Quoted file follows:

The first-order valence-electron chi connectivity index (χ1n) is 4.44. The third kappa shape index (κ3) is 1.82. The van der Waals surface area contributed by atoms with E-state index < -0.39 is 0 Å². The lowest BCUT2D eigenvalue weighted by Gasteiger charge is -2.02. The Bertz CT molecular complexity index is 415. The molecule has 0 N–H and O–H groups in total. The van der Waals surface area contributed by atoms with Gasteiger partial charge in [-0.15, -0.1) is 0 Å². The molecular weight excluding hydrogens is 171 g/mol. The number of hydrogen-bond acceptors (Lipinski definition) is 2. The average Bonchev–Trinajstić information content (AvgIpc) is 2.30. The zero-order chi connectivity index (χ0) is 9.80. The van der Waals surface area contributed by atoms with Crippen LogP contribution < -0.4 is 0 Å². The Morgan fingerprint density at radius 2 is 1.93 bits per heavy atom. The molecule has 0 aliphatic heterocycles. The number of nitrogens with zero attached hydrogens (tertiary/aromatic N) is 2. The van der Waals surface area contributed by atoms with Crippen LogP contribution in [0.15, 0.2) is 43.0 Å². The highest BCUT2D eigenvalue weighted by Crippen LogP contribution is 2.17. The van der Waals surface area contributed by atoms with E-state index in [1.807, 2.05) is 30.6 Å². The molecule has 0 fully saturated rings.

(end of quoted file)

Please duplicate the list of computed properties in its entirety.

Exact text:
The first-order valence-electron chi connectivity index (χ1n) is 4.44. The third kappa shape index (κ3) is 1.82. The van der Waals surface area contributed by atoms with E-state index < -0.39 is 0 Å². The lowest BCUT2D eigenvalue weighted by Gasteiger charge is -2.02. The Bertz CT molecular complexity index is 415. The molecule has 0 N–H and O–H groups in total. The van der Waals surface area contributed by atoms with Gasteiger partial charge in [-0.15, -0.1) is 0 Å². The molecular weight excluding hydrogens is 171 g/mol. The number of hydrogen-bond acceptors (Lipinski definition) is 2. The average Bonchev–Trinajstić information content (AvgIpc) is 2.30. The zero-order chi connectivity index (χ0) is 9.80. The van der Waals surface area contributed by atoms with Crippen LogP contribution < -0.4 is 0 Å². The Morgan fingerprint density at radius 2 is 1.93 bits per heavy atom. The molecule has 0 aliphatic heterocycles. The number of nitrogens with zero attached hydrogens (tertiary/aromatic N) is 2. The van der Waals surface area contributed by atoms with Crippen LogP contribution in [0.15, 0.2) is 43.0 Å². The highest BCUT2D eigenvalue weighted by Crippen LogP contribution is 2.17. The van der Waals surface area contributed by atoms with E-state index in [1.807, 2.05) is 30.6 Å². The molecule has 0 fully saturated rings.